How do you bridge the gap between two Baltimores?
That was the question the Baltimore Business Journal asked 11 civic and business leaders in Baltimore. Their answers, published in the paper's May 22, 2015, edition, included this response by UMB President Jay A. Perman, MD:
The two Baltimores are divided along the same lines that divide many American cities — wealth and investment on one side, poverty and neglect on the other. The gap underlying this entrenched inequality is opportunity — opportunity to achieve in school, get a good job, own one’s home, and advance community revitalization.
Anchor institutions like the University of Maryland, Baltimore have a critical role in reconciling the two Baltimores. UMB employs thousands of people and spends millions of dollars on goods and services. But keeping jobs and dollars in the neighborhoods surrounding our campus means we have to help educate a population that can take advantage of the opportunities we offer.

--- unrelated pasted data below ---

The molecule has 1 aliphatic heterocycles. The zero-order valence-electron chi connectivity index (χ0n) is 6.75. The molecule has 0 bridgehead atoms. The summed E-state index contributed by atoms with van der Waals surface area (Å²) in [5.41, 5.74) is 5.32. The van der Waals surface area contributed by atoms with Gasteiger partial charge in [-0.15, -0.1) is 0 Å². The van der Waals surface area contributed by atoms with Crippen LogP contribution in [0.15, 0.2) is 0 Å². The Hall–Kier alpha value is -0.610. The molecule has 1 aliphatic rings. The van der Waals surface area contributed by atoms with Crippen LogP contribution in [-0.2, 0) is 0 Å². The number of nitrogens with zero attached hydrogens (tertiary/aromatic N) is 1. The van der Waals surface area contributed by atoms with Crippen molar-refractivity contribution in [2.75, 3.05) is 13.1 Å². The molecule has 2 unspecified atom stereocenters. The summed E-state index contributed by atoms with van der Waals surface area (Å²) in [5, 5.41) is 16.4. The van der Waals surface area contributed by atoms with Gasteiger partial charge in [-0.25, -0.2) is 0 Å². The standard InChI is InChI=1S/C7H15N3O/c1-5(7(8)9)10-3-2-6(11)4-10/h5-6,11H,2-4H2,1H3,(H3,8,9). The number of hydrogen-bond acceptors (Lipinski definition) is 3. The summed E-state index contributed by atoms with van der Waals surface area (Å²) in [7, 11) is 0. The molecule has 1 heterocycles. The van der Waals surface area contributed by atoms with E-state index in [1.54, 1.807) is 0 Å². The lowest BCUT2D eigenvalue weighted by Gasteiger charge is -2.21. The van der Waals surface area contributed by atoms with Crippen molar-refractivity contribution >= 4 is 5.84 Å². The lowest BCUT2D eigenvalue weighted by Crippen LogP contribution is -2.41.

We must have high-quality schools in every neighborhood, led by effective principals who partner with anchor institutions, nonprofits, and businesses, and leverage these relationships to enrich the academic experience. UMB is starting a program to prepare West Baltimore students for careers in Maryland’s thriving biosciences and health sciences sectors. We have a program in Upton/Druid Heights, partnering with the community to support children from birth to young adulthood. Education is what underpins sustainable equality in employment, income, and opportunity — and this is where we must invest our time and resources.
Read the whole story on the Baltimore Business Journal's website.